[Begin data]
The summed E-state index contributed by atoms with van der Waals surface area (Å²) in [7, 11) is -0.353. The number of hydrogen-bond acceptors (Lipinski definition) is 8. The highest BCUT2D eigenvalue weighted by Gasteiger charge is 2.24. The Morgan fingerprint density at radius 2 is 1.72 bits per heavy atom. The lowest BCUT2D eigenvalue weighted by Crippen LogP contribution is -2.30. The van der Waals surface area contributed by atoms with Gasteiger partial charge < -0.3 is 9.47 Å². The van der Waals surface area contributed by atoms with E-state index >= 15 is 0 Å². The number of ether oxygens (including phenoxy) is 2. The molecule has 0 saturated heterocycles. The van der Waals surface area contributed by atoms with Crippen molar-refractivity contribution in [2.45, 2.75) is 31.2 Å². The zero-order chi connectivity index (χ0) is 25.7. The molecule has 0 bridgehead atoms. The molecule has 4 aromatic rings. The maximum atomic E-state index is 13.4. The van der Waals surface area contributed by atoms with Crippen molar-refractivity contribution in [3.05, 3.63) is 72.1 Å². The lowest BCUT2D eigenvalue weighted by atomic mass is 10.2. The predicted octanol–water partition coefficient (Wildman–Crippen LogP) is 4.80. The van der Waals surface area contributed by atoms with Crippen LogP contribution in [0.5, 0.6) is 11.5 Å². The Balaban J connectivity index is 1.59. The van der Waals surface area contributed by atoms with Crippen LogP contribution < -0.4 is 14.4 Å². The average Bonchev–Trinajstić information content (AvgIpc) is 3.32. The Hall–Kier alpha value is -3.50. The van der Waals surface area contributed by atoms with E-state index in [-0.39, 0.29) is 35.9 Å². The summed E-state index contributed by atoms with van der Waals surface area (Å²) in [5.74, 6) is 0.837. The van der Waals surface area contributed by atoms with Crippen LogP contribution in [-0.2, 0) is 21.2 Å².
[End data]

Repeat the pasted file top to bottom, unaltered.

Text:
The summed E-state index contributed by atoms with van der Waals surface area (Å²) in [7, 11) is -0.353. The number of hydrogen-bond acceptors (Lipinski definition) is 8. The highest BCUT2D eigenvalue weighted by Gasteiger charge is 2.24. The Morgan fingerprint density at radius 2 is 1.72 bits per heavy atom. The lowest BCUT2D eigenvalue weighted by Crippen LogP contribution is -2.30. The van der Waals surface area contributed by atoms with Gasteiger partial charge < -0.3 is 9.47 Å². The van der Waals surface area contributed by atoms with E-state index >= 15 is 0 Å². The number of ether oxygens (including phenoxy) is 2. The molecule has 0 saturated heterocycles. The van der Waals surface area contributed by atoms with Crippen molar-refractivity contribution in [2.45, 2.75) is 31.2 Å². The zero-order chi connectivity index (χ0) is 25.7. The molecule has 0 bridgehead atoms. The molecule has 4 aromatic rings. The maximum atomic E-state index is 13.4. The van der Waals surface area contributed by atoms with Crippen molar-refractivity contribution in [3.05, 3.63) is 72.1 Å². The lowest BCUT2D eigenvalue weighted by atomic mass is 10.2. The predicted octanol–water partition coefficient (Wildman–Crippen LogP) is 4.80. The van der Waals surface area contributed by atoms with Crippen LogP contribution in [0.5, 0.6) is 11.5 Å². The Balaban J connectivity index is 1.59. The van der Waals surface area contributed by atoms with Crippen LogP contribution < -0.4 is 14.4 Å². The average Bonchev–Trinajstić information content (AvgIpc) is 3.32. The Hall–Kier alpha value is -3.50. The van der Waals surface area contributed by atoms with E-state index in [-0.39, 0.29) is 35.9 Å². The summed E-state index contributed by atoms with van der Waals surface area (Å²) in [5.74, 6) is 0.837. The van der Waals surface area contributed by atoms with Crippen LogP contribution in [-0.2, 0) is 21.2 Å².